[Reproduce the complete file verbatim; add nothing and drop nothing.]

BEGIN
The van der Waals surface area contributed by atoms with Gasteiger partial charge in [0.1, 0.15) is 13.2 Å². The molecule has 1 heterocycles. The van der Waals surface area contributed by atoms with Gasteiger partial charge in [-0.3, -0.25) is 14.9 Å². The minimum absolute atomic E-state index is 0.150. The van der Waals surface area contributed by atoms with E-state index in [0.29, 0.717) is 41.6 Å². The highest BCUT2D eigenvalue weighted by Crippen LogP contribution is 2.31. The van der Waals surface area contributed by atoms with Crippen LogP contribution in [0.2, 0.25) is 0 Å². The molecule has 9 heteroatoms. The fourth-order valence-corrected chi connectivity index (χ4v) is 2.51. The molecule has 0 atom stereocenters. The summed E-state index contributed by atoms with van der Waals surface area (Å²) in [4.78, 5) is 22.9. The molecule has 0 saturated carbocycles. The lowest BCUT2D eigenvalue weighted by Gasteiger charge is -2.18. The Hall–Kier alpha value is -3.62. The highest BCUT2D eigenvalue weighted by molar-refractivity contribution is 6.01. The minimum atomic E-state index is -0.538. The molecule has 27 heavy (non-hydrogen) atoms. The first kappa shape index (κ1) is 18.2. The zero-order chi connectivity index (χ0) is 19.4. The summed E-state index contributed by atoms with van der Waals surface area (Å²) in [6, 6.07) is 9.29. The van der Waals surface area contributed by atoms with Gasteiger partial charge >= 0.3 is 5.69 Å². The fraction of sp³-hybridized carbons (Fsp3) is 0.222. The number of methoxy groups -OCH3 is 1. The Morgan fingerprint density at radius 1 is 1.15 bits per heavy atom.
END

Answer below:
The van der Waals surface area contributed by atoms with Gasteiger partial charge in [0.1, 0.15) is 13.2 Å². The molecule has 1 heterocycles. The van der Waals surface area contributed by atoms with Gasteiger partial charge in [-0.3, -0.25) is 14.9 Å². The minimum absolute atomic E-state index is 0.150. The van der Waals surface area contributed by atoms with E-state index in [0.29, 0.717) is 41.6 Å². The highest BCUT2D eigenvalue weighted by Crippen LogP contribution is 2.31. The van der Waals surface area contributed by atoms with Crippen LogP contribution in [0.2, 0.25) is 0 Å². The molecule has 9 heteroatoms. The fourth-order valence-corrected chi connectivity index (χ4v) is 2.51. The molecule has 0 atom stereocenters. The summed E-state index contributed by atoms with van der Waals surface area (Å²) in [4.78, 5) is 22.9. The molecule has 0 saturated carbocycles. The lowest BCUT2D eigenvalue weighted by Gasteiger charge is -2.18. The Hall–Kier alpha value is -3.62. The highest BCUT2D eigenvalue weighted by molar-refractivity contribution is 6.01. The minimum atomic E-state index is -0.538. The molecule has 27 heavy (non-hydrogen) atoms. The first kappa shape index (κ1) is 18.2. The zero-order chi connectivity index (χ0) is 19.4. The summed E-state index contributed by atoms with van der Waals surface area (Å²) in [6, 6.07) is 9.29. The van der Waals surface area contributed by atoms with Gasteiger partial charge >= 0.3 is 5.69 Å². The fraction of sp³-hybridized carbons (Fsp3) is 0.222. The number of methoxy groups -OCH3 is 1. The Morgan fingerprint density at radius 1 is 1.15 bits per heavy atom.